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Fraud Protection - Phishing

What is Phishing?

"Phishing" is a term that is used to describe one of the fastest growing frauds. It typically involves a bogus e-mail message that uses legitimate materials, such as a company's graphics or logos, to entice recipients of the e-mail to provide personal financial information, such as credit card and social security numbers.
First Capital Bank will NEVER ask for your personal financial or user log-in information via e-mail. If you receive such a request - IGNORE IT, and contact your branch.

What are some simple precautions?
Customers can use the following tips to help protect themselves against phishing and other forms of identity theft:

  • Be suspicious if someone contacts you unexpectedly and asks for your personal information. Most legitimate companies and agencies do not operate that way.
  • Do not click on hyper-links in e-mails that ask you to provide personal information. To check whether an e-mail or call is really from the company or agency, call the company directly or go to its Web site (use a search engine to find it).
  • Only access First Capital Bank's web site by typing in the URL (URL is the Universal Resource Locator or more simply it is the www. address), or by following a shortcut or bookmark that you yourself created.
  • Do not provide personal information (such as your Social Security number via phone, e-mail or otherwise unless you initiated the contact with a trusted partner).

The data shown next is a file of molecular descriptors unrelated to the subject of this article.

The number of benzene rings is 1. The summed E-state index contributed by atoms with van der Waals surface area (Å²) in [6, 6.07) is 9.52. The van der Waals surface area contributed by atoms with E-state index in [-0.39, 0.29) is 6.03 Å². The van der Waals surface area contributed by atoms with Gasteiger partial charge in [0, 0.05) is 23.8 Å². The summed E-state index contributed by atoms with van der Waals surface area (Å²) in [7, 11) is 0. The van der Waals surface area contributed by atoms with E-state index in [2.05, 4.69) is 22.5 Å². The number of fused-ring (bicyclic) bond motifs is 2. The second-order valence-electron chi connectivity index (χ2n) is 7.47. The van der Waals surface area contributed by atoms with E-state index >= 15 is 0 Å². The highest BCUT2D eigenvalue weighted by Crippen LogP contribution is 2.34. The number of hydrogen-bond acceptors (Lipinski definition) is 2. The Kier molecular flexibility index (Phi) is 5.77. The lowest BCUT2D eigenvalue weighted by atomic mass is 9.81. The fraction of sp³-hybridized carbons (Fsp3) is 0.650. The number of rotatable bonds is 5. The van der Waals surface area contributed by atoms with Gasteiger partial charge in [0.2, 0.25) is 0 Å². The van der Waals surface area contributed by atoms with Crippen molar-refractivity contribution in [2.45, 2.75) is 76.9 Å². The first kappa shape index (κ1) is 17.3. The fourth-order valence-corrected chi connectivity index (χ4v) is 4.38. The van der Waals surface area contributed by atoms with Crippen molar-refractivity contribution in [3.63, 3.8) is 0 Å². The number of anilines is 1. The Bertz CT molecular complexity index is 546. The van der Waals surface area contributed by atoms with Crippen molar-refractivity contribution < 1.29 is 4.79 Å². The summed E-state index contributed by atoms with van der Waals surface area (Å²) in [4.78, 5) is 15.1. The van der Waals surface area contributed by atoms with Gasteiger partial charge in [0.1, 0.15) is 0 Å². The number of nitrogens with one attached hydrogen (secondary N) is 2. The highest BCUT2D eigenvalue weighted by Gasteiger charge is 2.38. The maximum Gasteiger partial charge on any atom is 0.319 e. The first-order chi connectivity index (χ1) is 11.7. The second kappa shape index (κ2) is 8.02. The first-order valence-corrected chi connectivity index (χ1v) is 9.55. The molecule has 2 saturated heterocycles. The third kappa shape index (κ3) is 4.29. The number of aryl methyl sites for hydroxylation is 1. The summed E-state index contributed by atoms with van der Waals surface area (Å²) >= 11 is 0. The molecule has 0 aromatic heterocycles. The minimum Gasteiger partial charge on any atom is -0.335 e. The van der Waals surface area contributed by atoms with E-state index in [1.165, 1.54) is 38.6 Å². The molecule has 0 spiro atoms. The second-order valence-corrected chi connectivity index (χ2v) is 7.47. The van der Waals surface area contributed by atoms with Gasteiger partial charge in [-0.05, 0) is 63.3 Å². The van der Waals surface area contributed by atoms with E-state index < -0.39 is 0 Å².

• If someone contacts you via phone or e-mail and says you've been a victim of fraud, verify the person's identity, and contact the organization directly before you provide any personal information.
  • If you manage any of your financial accounts online, choose passwords that are difficult for others to guess and use a different password for each of your online accounts. Change the password frequently.
  • Make sure the Web sites on which you transact business post privacy and security statements. Be sure to review them carefully.
  • Do not send sensitive personal or financial information unless it is encrypted on a secure Web site. Regular e-mails are not encrypted. Look for the padlock symbol on the bottom bar of the browser to ensure that the site is running in secure mode before you enter sensitive information.
  • Check your monthly statements to verify all transactions.
  • Check your credit report periodically and examine it thoroughly. This will reveal accounts that have been opened without your knowledge.
  • Add a statement to your credit file that prohibits the granting of credit without calling you to confirm the application.
  • Record the names, account numbers and customer service numbers of all the cards you carry. This way you will have all the necessary information you need if you have to cancel your cards immediately.
  • Make it difficult for thieves to get "identifying information" from your mail and mailbox. Take envelopes containing checks and other sensitive information directly to the post office instead of leaving them in your mailbox.
  • Shred or secure in a lockbox all documents with important identifying information on them, such as bank statements, credit cards, pre-approved credit card offers and pay stubs.
  • Carry only the credit card you would use in an emergency.  Do not carry your social security card.
  • Update your personal computer with security patches and install anti-virus software.

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